Number of Shrub Patches Cut Before Finishing or Reaching 19 Bombs
Patches Cut123
Flex Trials151203240692608105
Flex Proportion15.1%24.1%60.8%
Normal Trials171182276914551904
Normal Proportion17.1%27.7%55.2%

Final Expected Bomb Count For Each Trial Type

Another goal could be maximizing the expected or median bomb count after cutting the bushes. This would mean that one method might, on average, end up giving more bombs than the other. The data for this is shown below:

Statistics for Finishing or Reaching 20 Bombs
Trial TypeMedianMean
Statistics for Finishing or Reaching 19 Bombs
Trial TypeMedianMean

Proportion of Trials Ending on Specific Bomb Counts

Should having at least a certain number of bombs be important, then knowing what percent of the trials of each type gives an idea of how often one method will give that result compared to the other. The data for these results are split by goals of 20 and 19 bombs, and Flex and Normal trial types:

Flex Trial Final Bomb Counts, Attempting to Reach 20 Bombs
Bomb CountTrialsProportion
Normal Trial Final Bomb Counts, Attempting to Reach 20 Bombs
Bomb CountTrialsProportion
Flex Trial Final Bomb Counts, Attempting to Reach 19 Bombs
Bomb CountTrialsProportion
Normal Trial Final Bomb Counts, Attempting to Reach 19 Bombs
Bomb CountTrialsProportion


Breaking the results down into easily digestible graphs, it becomes easier to rapidly identify the consequences of attempting to improve our outcomes with Flex Drops.

Effect on Final Bomb Count
Shown below is the effect of Flex Drops on final bomb count when trying to get to 19 bombs or 20 bombs:

The above charts show Flex Drops are significantly more effective at achieving a final bomb count of 20, with 61.2% of trials ending with 20 bombs. However, when the simulation stops farming bombs at 19, 66.6% of the Normal trials reached 19 bombs. Other parallel bomb counts (9,10; 14,15) are fairly similar, however, Flex Drops do have the benefit of being 1 bomb ahead.

Extrapolating to Other Starting Bomb Counts

Starting with 9 bombs is worst-case scenario when comparing to Flex Drops. However, the results for any other bomb count would be the same, simply subtract out however many bombs less there are from the final total bomb count. For example, if a runner started with 8 bombs, 66.6% of attempts would end up at 18 bombs or more, with 39.3% of attempts getting 20 bombs should the runner choose to try for 20 bombs.

Since the difference of 1 bomb is rarely significant in runs, most likely runners will accept stopping at 19 bombs. This difference becomes more significant should a runner enter Lake Hylia with less than 9 bombs, and may be enough to justify wasting bombs to get Flex drops.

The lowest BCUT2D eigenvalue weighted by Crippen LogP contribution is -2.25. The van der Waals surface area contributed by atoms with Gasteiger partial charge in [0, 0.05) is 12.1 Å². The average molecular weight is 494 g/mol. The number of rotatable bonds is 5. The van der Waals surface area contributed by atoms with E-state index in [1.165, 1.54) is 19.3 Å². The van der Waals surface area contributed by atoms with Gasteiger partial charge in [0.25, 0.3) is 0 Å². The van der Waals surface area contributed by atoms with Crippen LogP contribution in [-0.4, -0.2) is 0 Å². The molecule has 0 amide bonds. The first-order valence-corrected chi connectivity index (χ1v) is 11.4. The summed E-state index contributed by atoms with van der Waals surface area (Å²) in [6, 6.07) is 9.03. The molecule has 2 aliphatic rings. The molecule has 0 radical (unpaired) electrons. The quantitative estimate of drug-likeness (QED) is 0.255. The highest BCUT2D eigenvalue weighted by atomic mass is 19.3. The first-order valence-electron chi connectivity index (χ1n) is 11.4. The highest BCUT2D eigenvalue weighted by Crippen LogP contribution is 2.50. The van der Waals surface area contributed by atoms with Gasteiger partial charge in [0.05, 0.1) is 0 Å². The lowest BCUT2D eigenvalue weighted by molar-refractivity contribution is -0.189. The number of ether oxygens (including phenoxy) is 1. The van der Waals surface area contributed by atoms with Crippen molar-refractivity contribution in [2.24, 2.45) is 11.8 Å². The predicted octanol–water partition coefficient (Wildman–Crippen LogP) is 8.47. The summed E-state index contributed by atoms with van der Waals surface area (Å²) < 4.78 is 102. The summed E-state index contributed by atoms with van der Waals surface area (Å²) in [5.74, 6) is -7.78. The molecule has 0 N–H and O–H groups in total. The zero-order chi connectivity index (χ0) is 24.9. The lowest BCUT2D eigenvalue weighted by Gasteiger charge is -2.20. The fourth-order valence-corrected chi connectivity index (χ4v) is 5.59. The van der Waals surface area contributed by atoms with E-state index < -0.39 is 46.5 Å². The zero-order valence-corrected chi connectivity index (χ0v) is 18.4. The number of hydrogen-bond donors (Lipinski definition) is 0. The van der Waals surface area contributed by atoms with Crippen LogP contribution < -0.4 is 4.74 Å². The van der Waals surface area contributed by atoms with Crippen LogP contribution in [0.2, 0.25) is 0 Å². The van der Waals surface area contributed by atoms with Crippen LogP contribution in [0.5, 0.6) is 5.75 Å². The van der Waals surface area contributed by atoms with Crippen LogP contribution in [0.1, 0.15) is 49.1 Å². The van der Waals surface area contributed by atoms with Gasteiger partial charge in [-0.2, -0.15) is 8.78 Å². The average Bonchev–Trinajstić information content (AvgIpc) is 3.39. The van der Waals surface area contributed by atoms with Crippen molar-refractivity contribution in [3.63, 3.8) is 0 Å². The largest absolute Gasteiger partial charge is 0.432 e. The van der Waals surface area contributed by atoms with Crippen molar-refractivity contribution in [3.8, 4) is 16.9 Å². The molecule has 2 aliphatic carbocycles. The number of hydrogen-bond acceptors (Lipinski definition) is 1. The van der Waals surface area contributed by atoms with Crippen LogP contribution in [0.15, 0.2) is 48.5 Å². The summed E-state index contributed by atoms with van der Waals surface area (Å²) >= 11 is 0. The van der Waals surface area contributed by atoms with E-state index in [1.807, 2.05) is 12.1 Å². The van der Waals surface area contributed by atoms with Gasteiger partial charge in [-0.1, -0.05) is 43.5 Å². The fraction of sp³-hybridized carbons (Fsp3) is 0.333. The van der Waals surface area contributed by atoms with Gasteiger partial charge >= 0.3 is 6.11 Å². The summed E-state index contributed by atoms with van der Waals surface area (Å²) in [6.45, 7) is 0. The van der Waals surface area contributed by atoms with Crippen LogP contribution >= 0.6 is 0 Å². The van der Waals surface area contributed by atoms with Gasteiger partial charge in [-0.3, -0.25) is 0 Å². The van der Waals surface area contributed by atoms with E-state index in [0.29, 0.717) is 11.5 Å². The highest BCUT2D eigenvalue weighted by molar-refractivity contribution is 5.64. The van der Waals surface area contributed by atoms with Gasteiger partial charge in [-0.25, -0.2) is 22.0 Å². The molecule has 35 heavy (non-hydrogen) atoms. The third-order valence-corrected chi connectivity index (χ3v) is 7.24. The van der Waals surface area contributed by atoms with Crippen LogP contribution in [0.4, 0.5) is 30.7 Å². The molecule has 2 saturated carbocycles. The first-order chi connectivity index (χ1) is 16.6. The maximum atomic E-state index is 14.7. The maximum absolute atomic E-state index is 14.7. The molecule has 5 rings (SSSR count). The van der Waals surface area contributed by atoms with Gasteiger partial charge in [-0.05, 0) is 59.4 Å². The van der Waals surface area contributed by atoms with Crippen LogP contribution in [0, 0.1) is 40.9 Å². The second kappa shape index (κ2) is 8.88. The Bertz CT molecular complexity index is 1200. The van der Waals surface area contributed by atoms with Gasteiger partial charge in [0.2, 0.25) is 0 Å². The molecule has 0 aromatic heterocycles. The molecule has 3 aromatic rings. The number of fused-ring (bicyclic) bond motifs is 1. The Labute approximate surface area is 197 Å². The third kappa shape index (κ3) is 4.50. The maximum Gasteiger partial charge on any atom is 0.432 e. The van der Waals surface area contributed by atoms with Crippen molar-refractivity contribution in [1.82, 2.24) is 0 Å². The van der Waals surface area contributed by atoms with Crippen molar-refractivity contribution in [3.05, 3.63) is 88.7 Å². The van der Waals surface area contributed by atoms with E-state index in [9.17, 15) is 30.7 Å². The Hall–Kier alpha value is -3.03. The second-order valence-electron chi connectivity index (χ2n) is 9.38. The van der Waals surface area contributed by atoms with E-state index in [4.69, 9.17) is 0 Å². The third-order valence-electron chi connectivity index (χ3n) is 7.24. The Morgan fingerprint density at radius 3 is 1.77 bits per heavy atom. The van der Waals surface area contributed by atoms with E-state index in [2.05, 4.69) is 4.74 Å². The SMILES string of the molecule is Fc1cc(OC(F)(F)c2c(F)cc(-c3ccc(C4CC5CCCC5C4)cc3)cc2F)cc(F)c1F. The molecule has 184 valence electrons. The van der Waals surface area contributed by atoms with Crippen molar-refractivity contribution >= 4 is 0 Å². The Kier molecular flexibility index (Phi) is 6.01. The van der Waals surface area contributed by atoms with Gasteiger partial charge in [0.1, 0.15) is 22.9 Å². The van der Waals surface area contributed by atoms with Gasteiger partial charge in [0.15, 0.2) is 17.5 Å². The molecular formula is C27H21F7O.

Effect on Number of Shrub Patches Cut

There is a similar result with the number of patches the simulations had to cut before running out of patches or reaching their goal of 19 or 20 bombs:

Again, it shows that if a runner chooses to stop at 19 bombs, rather than top off at 20, Flex Drops yield actually slightly worse results. This result makes sense, considering Flex Drops must get an entire additional drop in order to keep up.


The results of these tests show that around 9 bombs is about the tipping point where it begins to stop making sense to throw away bombs in order to gain the benefits of Flex Drops. Due to the game's limitations of only allowing 3 bombs out at any period of time, it is likely faster to simply not throw away the bombs.

Another factor that should be taken into consideration is simplicity. While Flex drops have the potential to save time on a run, it may be more effort than it's worth for a runner to worry about them. On the other hand, runners who are aware of the data shown here can plan ahead. Knowing that farming with 5 bombs will yield similar end results to farming with 9 bombs means that an experienced runner may be able to use up any bombs they have above 5 doing small optimizations prior to reaching Lake Hylia.

The other potential issue of using Flex Drops is it allows a 0.8% chance of getting no bombs at all and leaving Lake Hylia with only 5 bombs. This would be detrimental to any run, and may not be an acceptable risk. Bottom line, dropping 2-3 bombs is probably around the maximum range where it's worthwhile, more than that incurs unnecessary risk for no benefit.

Thank you for taking the time to read this analysis, I hope it plays a role in improving your runs.